Good, an LA is by far the most useful tool for type of work IMO. They should be compulsory :)
Now I need to learn more about the I2C protocol. Its handy being able to tap on to the I2C and/or SPI bus via the Arduino headers. I wish I had access to a nice o scope, it would be cool to see how square the signals are on this board.
I looked at the bit scope, thinking at first for the $300 cost of the Logic 16 that the bit scope, with two analog inputs, was a better idea. But then you add the cost of a half way descent probe and a few other things that were needed, and I decided just to get the logic analyzer.
So then I looked at Logic vs Logic 16. The 16 is twice the price! But once you look into it, its much, much more than twice the analyzer. The software is the same and that's a good thing. The hardware, however, is better than just 8 more channels. The Logic 16 not only adds 8 channels, but they are protected, they can read from a very low voltage up to 5 volts. The data t the PC is buffered, so sampling at high rates can be done with a busy PC without missing data. And, it can sample at a much higher rate than the 8 channel version. The case is a work of art, black aluminum. The bottom has a rubbery base that keeps it from sliding around. The probes seem good quality and you get 16 of them, plus two 8-wire harnesses, plus the USB cable all in a very nice case.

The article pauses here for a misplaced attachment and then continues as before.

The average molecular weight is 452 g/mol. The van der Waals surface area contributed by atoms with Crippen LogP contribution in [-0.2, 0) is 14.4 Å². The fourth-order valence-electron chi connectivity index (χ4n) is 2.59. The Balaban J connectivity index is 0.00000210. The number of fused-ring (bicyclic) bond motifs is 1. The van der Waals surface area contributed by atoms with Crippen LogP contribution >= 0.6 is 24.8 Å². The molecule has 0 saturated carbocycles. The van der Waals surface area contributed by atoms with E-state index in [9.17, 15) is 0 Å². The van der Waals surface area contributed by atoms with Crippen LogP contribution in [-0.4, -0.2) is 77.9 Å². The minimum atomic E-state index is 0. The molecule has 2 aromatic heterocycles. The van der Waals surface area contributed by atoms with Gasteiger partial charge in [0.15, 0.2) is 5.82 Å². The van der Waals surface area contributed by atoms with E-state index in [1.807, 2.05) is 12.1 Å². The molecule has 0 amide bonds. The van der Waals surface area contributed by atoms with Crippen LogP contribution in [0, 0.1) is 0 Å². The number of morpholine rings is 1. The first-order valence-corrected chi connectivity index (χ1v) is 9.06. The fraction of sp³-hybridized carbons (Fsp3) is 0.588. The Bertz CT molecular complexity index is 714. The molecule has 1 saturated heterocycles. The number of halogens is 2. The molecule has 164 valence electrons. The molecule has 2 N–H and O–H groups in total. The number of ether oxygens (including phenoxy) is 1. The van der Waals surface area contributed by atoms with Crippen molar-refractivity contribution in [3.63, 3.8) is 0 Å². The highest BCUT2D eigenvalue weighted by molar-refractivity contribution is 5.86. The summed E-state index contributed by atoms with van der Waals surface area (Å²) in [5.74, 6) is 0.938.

I really had to convince myself to part with the extra $150 above the Logic, but after watching a few reviews on YouTube, I did it, although still begrudgingly. Now that it's here, I'm glad I did.
I'll do a full review after I learn a bit more about how to use it. Over the next few weeks I need to write some I2C code. I already took a crack at it, and quickly realized that without being able to see what's on the bus, I'm not going to get far. So now I have no excuse!